BasicObject class that could (or maybe not) be used as a replacement
for ruby19's BasicObject.

Regards,
Thomas.


#!/usr/bin/env ruby19

class Modulo < BasicObject

    def initialize(num, modulo=26)
        @modulo = modulo
        @num = num % @modulo
    end

    def method_missing(meth, *args)
        rv = @num.send(meth, *args)
        case rv
        when ::Numeric
            ::Modulo.new(rv % @modulo)
        else
            rv
        end
    end

    def <=>(other)
        @num <=> other.real
    end

    def ==(other)
        @num == other.real
    end
    alias :equal? :==

    def real
        @num
    end

end
289cf19aa581c445915c072bf45c5e25?d=identicon&s=25 Todd Benson (Guest)
on 2008-10-12 22:04
(Received via mailing list)
On Fri, Oct 10, 2008 at 10:13 AM, Matthew Moss <matt@moss.name> wrote:
>
> ## Modular Arithmetic (#179)
> value mod 24, which is 5.  So seven hours after 10pm is 5am.
>   > a = Modulo.new(15)
>
>      def test_modulo_equality
>         assert_equal(a, a + b)
>         a = Modulo.new(15)
>
>         assert_equal(c, a * b)
>         assert_equal(77, 11 * a)
>
>         y = [3, 5, 15, 20]
>         assert_equal(y, x.sort)
>      end
>   end

Lazy, minimalistic version...

class Modulo
  def initialize(v, b = 26); @v, @b = v % b, b; end
  def to_i; @v; end
  def == o; @v == o.to_i % @b; end
  def <=> o; @v <=> o.to_i; end
  [:+, :-, :*].each {|op| define_method(op) {|rh|
instance_eval("Modulo.new((@v #{op} #{rh.to_i}) % @b)")}}
end


Error in test_mul_int_reverse, though.

Todd
B63501aa235ec0a016402b3d78543088?d=identicon&s=25 Andrea Fazzi (remogatto)
on 2008-10-12 23:29
(Received via mailing list)
Matthew Moss ha scritto:
> 10pm, I would add 22 and 7 to get 29. As that is outside the range
>
> As noted in the example, you should use a modulus of 26 if none is
> specified in the initializer.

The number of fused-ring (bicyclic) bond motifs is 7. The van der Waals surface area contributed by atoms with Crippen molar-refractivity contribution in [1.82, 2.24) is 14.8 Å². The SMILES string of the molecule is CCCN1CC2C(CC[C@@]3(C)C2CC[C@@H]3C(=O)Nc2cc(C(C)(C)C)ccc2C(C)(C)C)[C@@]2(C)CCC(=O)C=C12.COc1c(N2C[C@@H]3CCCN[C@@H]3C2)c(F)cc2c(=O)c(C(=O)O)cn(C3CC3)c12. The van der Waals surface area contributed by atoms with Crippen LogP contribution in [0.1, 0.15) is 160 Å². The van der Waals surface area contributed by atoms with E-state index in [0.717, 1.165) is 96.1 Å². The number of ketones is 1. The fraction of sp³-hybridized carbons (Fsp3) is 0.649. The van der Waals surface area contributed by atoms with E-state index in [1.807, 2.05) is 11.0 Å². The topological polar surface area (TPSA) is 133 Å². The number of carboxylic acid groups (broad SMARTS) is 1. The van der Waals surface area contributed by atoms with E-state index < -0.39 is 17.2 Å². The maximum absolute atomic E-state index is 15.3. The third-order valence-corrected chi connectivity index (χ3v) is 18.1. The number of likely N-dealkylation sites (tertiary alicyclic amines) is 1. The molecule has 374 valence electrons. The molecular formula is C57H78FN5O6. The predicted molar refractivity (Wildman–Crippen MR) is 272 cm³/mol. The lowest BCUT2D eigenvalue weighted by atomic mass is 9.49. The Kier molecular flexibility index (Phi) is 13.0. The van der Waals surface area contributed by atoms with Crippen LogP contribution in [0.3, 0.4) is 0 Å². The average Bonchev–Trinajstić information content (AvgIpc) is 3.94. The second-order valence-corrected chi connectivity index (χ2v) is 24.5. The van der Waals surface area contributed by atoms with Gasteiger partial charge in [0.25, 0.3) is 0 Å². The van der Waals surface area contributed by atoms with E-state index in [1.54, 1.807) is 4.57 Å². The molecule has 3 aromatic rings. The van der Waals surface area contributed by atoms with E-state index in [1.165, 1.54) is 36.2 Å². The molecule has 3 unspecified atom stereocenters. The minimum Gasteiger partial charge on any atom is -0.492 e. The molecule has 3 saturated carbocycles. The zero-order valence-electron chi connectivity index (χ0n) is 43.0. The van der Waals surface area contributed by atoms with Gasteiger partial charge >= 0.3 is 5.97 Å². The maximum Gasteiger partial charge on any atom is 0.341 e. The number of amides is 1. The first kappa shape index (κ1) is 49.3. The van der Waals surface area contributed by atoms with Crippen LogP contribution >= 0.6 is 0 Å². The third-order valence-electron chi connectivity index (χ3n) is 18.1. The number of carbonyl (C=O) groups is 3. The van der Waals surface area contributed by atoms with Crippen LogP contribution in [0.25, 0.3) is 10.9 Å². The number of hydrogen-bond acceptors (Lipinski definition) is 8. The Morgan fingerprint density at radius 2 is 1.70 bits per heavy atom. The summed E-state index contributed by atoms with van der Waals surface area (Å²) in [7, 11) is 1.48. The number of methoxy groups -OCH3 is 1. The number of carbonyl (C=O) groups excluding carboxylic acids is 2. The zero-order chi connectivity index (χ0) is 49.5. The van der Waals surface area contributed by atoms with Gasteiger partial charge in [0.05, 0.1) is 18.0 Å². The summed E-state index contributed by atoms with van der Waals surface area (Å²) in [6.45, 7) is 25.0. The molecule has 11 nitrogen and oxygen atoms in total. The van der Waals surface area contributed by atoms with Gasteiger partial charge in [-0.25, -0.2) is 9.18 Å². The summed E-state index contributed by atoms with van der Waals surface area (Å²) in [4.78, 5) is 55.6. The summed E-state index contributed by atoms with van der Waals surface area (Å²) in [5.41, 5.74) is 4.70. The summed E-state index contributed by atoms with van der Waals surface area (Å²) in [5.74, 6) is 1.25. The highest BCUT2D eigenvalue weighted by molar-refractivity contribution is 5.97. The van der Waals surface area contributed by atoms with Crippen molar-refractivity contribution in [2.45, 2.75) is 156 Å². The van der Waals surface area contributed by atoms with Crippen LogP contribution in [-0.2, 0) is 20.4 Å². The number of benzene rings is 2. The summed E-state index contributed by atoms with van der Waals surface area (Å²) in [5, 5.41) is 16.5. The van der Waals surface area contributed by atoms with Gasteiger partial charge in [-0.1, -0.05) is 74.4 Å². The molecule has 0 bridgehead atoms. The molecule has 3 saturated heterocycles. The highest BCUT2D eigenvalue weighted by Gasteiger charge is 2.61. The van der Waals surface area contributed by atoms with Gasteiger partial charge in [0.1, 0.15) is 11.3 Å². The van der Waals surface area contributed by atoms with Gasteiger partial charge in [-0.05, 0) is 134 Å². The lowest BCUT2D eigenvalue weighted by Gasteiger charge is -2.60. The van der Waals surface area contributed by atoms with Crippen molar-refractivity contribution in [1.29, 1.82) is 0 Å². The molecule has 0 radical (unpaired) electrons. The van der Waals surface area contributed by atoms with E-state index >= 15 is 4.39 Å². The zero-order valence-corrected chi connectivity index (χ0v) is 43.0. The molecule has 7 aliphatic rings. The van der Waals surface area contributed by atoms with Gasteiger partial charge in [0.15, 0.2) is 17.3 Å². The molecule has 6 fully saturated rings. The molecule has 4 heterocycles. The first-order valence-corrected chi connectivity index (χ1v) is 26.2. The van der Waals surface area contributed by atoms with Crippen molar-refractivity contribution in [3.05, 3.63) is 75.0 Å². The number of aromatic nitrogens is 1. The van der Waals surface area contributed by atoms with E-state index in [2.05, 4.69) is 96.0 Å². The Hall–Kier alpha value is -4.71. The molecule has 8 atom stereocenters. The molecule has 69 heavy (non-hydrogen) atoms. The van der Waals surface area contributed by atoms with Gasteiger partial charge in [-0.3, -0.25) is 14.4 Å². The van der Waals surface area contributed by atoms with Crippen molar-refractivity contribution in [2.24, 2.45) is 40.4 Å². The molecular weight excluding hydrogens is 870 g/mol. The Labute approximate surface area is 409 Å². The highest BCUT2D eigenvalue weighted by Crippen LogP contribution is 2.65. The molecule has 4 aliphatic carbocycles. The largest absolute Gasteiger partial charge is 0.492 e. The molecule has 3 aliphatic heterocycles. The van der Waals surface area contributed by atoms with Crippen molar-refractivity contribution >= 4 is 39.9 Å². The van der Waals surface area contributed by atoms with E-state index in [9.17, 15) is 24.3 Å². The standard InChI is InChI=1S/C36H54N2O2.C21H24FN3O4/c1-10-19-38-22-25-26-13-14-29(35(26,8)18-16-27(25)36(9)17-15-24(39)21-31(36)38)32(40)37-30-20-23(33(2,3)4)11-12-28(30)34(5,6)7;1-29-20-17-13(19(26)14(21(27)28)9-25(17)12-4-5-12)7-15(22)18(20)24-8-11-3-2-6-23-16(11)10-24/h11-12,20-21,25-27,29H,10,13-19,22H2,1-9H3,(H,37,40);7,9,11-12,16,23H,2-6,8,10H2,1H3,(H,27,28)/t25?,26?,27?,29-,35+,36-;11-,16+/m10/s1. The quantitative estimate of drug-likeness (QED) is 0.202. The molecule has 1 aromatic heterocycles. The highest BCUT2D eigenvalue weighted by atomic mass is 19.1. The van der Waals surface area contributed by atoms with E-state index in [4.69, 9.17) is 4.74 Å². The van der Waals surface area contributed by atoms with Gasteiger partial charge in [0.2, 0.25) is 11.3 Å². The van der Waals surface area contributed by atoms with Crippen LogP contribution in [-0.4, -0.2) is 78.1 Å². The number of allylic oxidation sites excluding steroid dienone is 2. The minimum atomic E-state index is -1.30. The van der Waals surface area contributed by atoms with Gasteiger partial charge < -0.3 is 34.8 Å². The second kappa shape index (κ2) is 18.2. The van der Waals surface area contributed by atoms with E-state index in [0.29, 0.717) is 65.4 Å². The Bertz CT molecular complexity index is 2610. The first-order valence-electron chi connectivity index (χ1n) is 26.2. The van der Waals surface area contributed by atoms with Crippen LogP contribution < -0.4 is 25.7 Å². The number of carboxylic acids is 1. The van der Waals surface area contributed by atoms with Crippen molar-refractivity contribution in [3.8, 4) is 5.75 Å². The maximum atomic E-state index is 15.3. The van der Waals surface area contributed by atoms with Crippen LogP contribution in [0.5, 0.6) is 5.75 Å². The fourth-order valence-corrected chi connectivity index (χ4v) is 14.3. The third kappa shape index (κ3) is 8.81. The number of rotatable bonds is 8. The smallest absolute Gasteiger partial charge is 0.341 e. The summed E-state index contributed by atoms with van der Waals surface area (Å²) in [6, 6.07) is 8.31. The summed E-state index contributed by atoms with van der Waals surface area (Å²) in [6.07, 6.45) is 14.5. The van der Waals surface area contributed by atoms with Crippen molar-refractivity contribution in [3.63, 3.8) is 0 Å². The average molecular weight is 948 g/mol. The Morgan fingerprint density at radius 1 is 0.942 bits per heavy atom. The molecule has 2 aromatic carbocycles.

>
> While most operations will be straightforward, modular division is a
> bit trickier. [Here is one article][3] that explains how it can be
> done, but I will leave division as extra credit.
>

Hi,

here's my solution:

class Modulo

  include Comparable

  [:+, :-, :*].each do |meth|
    define_method(meth) { |other_n| Modulo.new(@n.send(meth,
other_n.to_i), @m) }
  end

  def initialize(n = 0, m = 26)
    @m = m
    @n = modularize(n)
  end

  def <=>(other_n)
    @n <=> other_n.to_i
  end

  def to_i
    @n
  end

  private

  def coerce(numeric)
    [@n, numeric]
  end

  def modularize(n)
    return (n > 0 ? n % @m : (n - @m) % @m) if (n - @m) >= 0 or n < 0
    n
  end

end

Please, refer to the git repository below for updated revisions of this
solution.

http://github.com/remogatto/quizzes/tree/master/17...

Bye.
Andrea
Ef3aa7f7e577ea8cd620462724ddf73b?d=identicon&s=25 Rob Biedenharn (Guest)
on 2008-10-13 00:16
(Received via mailing list)
On Oct 10, 2008, at 11:13 AM, Matthew Moss wrote:
> ## Modular Arithmetic (#179)
>
> [1]: http://mathworld.wolfram.com/ModularArithmetic.html
> [2]: http://en.wikipedia.org/wiki/Modular_arithmetic
> [3]: http://www.math.harvard.edu/~sarah/magic/topics/division

I agreed with Matthew's design choices regarding the type of "Integer